Historic moment for police
O'Toole takes reins, promises a 'team effort'
By Michael S. Rosenwald and Andrea Estes, Globe Staff, 2/20/2004
Kathleen M. O'Toole pledged to dedicate herself to community policing, homeland security, and improving officers' morale, as she was sworn in yesterday as Boston's 38th police commissioner, becoming the first woman to lead the nation's oldest police department.
During a ceremony at a Dorchester middle school replete with bagpipes, drums, and officers in their official dress uniforms, O'Toole promised that a department known internationally for its success in fighting street crime would not "rest on our laurels."
Community policing, a key to curbing violence in the city during the last decade, will be reinforced, and new partnerships in the city's neighborhoods will be formed, she said.
Calling herself an "eternal optimist," O'Toole said she hoped the department would one day boast about officers' high morale. "This will be a team effort, with the best input coming from cops on the beat and those living and working in our neighborhoods," said O'Toole, a former Boston police officer, state public safety secretary, and most recently a law enforcement consultant.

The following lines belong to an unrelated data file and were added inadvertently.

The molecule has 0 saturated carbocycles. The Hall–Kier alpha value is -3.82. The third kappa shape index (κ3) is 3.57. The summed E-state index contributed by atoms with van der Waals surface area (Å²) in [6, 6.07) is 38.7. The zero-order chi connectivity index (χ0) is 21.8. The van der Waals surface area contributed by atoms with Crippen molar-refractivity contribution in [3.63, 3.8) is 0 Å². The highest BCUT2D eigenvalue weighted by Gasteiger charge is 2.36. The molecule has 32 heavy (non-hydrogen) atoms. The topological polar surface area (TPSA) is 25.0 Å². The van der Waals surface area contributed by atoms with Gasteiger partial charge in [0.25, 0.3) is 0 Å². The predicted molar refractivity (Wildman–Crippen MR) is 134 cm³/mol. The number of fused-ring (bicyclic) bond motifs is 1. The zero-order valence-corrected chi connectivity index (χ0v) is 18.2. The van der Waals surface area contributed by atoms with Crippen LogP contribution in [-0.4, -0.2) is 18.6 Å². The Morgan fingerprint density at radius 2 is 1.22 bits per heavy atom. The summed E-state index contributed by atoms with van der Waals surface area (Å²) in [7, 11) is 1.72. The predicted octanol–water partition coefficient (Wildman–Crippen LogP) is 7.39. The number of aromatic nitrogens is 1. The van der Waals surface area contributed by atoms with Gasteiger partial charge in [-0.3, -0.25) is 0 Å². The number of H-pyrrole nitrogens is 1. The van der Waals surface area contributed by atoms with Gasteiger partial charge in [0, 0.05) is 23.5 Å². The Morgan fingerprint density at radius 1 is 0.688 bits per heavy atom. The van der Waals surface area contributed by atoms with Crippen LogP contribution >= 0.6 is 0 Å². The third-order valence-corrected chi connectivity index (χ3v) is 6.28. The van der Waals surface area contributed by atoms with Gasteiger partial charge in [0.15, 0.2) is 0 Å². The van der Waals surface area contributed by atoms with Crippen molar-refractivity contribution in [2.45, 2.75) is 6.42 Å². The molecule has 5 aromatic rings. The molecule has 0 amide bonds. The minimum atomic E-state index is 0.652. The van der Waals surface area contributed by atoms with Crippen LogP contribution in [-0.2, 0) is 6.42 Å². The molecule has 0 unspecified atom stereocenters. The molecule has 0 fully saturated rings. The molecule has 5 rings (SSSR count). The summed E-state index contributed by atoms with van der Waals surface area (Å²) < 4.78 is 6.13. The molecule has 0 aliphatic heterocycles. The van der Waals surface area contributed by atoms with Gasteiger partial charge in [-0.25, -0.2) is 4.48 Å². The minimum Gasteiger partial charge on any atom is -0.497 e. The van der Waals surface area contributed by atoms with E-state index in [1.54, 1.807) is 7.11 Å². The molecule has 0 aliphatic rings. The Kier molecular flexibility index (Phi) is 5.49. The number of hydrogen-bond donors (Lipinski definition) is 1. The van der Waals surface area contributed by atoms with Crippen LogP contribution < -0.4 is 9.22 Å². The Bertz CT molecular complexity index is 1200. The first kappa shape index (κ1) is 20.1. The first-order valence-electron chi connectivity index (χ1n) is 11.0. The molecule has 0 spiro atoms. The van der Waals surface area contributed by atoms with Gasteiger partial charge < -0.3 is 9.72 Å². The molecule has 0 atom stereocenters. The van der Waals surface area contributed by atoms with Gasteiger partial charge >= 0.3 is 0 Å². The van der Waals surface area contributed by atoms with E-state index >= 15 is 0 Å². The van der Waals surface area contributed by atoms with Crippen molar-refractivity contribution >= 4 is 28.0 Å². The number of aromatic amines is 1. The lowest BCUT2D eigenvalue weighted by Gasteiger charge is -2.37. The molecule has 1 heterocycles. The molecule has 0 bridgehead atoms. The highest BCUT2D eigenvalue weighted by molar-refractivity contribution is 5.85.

Department observers said O'Toole's comments, which she has aired informally in forums across the city since Mayor Thomas M. Menino announced her appointment nearly two weeks ago, were in some ways a direct reaction to criticism of her predecessor, Paul F. Evans, who resigned last November to take a job in the British government.
Some officers have said the department has floundered in recent years, despite experiencing some of the lowest crime statistics in the city's history, because of Evans's poor relationship with the rank and file and his command staff's unwillingness to listen to innovative ideas from those on the front lines.
"I want the real focus to be where it belongs, on the Boston Police Department, on the men and women, sworn and civilian, who work day in and day out to make this city a safer place," O'Toole said.
Then she asked officers Scott O'Brien and Kevin Ford, both recently shot in the line of duty, to rise, saying, "I can't tell you how honored I am that they're both here today."
The officers received a standing ovation from the 250 people in the auditorium at the New Boston Pilot Middle School.